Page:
No More Editions: NME Cuts Print

After 66 years, British music weekly NME has printed its last regular issue.

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NME, the British music magazine that energetically documented the shifting, sprawling pop-music scenes in the US and UK for more than six decades, published its last regular print issue on March 9, 2018. NME's features covered everything from Merseybeat to Madchester, and its covers featured everyone from Adam Ant to Zayn. (The British-Jamaican hip-hop artist Stefflon Don appears on its final cover, above.) The good news for the magazine's fans? NME says it will maintain its website,, and occasionally print special issues.

The BBC offers a heartfelt eulogy here. Below, we commemorate the magazine with photos from our archive.

Skifflemania V&A Images/Getty Images Skifflemania NME launched in 1952 and soon began hosting concerts and awards shows. Above, a skiffle act performs at an NME concert in 1956.

Cummings Archives/Redferns

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Beatles vs. Stones
Between 1964 and 1970, these two groups won a total of 17 NME Awards — the Beatles taking 12 to the Stones' 5.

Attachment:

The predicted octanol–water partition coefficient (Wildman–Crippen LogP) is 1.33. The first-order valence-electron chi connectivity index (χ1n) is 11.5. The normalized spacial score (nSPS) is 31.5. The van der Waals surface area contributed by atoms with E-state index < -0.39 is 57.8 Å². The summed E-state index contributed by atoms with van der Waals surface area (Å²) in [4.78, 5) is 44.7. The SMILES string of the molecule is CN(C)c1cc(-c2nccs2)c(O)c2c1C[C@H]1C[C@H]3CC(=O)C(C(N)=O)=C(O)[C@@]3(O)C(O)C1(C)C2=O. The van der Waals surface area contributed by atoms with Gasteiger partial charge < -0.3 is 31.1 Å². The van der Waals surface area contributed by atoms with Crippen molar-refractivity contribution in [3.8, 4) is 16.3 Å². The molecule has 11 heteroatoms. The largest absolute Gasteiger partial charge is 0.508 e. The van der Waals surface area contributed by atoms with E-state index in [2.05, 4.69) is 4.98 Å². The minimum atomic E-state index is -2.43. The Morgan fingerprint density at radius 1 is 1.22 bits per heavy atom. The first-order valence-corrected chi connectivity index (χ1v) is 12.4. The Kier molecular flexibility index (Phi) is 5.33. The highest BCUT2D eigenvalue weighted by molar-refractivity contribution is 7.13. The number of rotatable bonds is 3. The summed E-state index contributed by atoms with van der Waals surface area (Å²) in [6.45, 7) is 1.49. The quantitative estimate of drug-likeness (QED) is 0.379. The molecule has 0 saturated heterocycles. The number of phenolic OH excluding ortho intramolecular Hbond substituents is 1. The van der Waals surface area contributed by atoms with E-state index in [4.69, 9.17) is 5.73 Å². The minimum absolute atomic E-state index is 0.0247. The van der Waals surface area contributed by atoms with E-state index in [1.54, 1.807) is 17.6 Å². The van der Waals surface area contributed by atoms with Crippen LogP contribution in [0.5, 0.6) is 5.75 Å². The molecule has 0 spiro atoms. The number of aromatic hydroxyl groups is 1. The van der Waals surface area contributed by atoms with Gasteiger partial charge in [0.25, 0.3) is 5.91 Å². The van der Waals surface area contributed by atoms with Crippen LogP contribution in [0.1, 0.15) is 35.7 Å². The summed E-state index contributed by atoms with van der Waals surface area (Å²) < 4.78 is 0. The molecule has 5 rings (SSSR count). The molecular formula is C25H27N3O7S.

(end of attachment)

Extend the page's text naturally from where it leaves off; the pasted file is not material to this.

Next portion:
Underground Sound Chalkie Davies/Getty Images Underground Sound The Clash talk with NME writer Tony Parsons (far right) on the London Underground in 1977. In a 2016 interview with the Guardian, Parsons recalled that he and the band "met in the morning and spent the whole afternoon going round and round the line, drinking Foster’s and taking amphetamine sulphate."
A Magazine For Ants? Janette Beckman/Getty Images A Magazine For Ants? Adam and the Ants bite into copies of NME in the London office of Do It Records in 1979. Felthead Kevin Cummins/Getty Images Felthead Morrissey, a pool table, and a 1952 issue of NME celebrate the magazine's 40th anniversary in 1992. WFH Martyn Goodacre/Getty Images WFH NME editor James Brown reclines in London, ca. 1993.

Martyn Goodacre/Getty Images

Martyn Goodacre/Getty Images

Blur lead singer Damon Albarn and radio and TV personality Mark Lamarr, pictured left, and Justine Frischmann, Donna Mathews, and Sheila Chipperfield of Elastica, right, visit NME's London offices in the 1990s.

St. Hubbins Lives! Martyn Goodacre/Getty Images St. Hubbins Lives! Michael McKean, bewigged as Spinal Tap vocalist David St. Hubbins, holds up a copy of NME with the Welsh band Manic Street Preachers on the cover.
Tranquil Street Preacher Kevin Cummins/Getty Images Tranquil Street Preacher Manic Street Preachers guitarist Richey James Edwards reads NME in Bangkok, 1994. Spoiled Brits Kevin Cummins/Getty Images Spoiled Brits In 1994, the NME Awards rebranded as the Brat Awards, poking fun at the British Phonographic Industry's BRIT Awards. The name eventually fizzled, but the middle-finger trophies are still handed out. Noel Gallagher and Oasis took home four Brats Awards in 1996.
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